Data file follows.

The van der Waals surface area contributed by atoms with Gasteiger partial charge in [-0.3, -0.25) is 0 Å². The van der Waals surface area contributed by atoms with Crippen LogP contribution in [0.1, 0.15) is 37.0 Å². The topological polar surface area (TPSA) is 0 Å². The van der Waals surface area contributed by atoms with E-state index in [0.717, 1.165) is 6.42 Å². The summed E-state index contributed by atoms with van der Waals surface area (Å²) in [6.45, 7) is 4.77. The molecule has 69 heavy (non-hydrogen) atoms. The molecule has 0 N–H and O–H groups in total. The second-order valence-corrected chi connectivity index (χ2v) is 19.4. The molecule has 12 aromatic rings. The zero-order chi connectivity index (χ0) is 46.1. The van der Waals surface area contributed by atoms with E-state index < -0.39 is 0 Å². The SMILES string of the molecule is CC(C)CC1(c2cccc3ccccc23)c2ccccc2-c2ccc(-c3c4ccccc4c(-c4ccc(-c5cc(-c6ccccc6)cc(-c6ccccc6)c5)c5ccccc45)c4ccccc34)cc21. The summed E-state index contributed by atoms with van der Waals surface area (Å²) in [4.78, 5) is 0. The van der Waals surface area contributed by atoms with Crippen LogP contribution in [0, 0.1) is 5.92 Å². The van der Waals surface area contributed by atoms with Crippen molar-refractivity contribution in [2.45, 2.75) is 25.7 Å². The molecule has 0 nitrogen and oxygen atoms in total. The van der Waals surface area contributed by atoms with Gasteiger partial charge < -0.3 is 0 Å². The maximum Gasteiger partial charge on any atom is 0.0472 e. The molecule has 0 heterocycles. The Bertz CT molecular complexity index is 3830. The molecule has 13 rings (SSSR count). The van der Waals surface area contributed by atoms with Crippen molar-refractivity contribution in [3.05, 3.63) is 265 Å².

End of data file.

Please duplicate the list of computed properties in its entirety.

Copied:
The van der Waals surface area contributed by atoms with Gasteiger partial charge in [-0.3, -0.25) is 0 Å². The van der Waals surface area contributed by atoms with Crippen LogP contribution in [0.1, 0.15) is 37.0 Å². The topological polar surface area (TPSA) is 0 Å². The van der Waals surface area contributed by atoms with E-state index in [0.717, 1.165) is 6.42 Å². The summed E-state index contributed by atoms with van der Waals surface area (Å²) in [6.45, 7) is 4.77. The molecule has 69 heavy (non-hydrogen) atoms. The molecule has 0 N–H and O–H groups in total. The second-order valence-corrected chi connectivity index (χ2v) is 19.4. The molecule has 12 aromatic rings. The zero-order chi connectivity index (χ0) is 46.1. The van der Waals surface area contributed by atoms with E-state index < -0.39 is 0 Å². The SMILES string of the molecule is CC(C)CC1(c2cccc3ccccc23)c2ccccc2-c2ccc(-c3c4ccccc4c(-c4ccc(-c5cc(-c6ccccc6)cc(-c6ccccc6)c5)c5ccccc45)c4ccccc34)cc21. The summed E-state index contributed by atoms with van der Waals surface area (Å²) in [4.78, 5) is 0. The van der Waals surface area contributed by atoms with Crippen LogP contribution in [0, 0.1) is 5.92 Å². The van der Waals surface area contributed by atoms with Crippen molar-refractivity contribution in [2.45, 2.75) is 25.7 Å². The molecule has 0 nitrogen and oxygen atoms in total. The van der Waals surface area contributed by atoms with Gasteiger partial charge < -0.3 is 0 Å². The maximum Gasteiger partial charge on any atom is 0.0472 e. The molecule has 0 heterocycles. The Bertz CT molecular complexity index is 3830. The molecule has 13 rings (SSSR count). The van der Waals surface area contributed by atoms with Crippen molar-refractivity contribution in [3.05, 3.63) is 265 Å².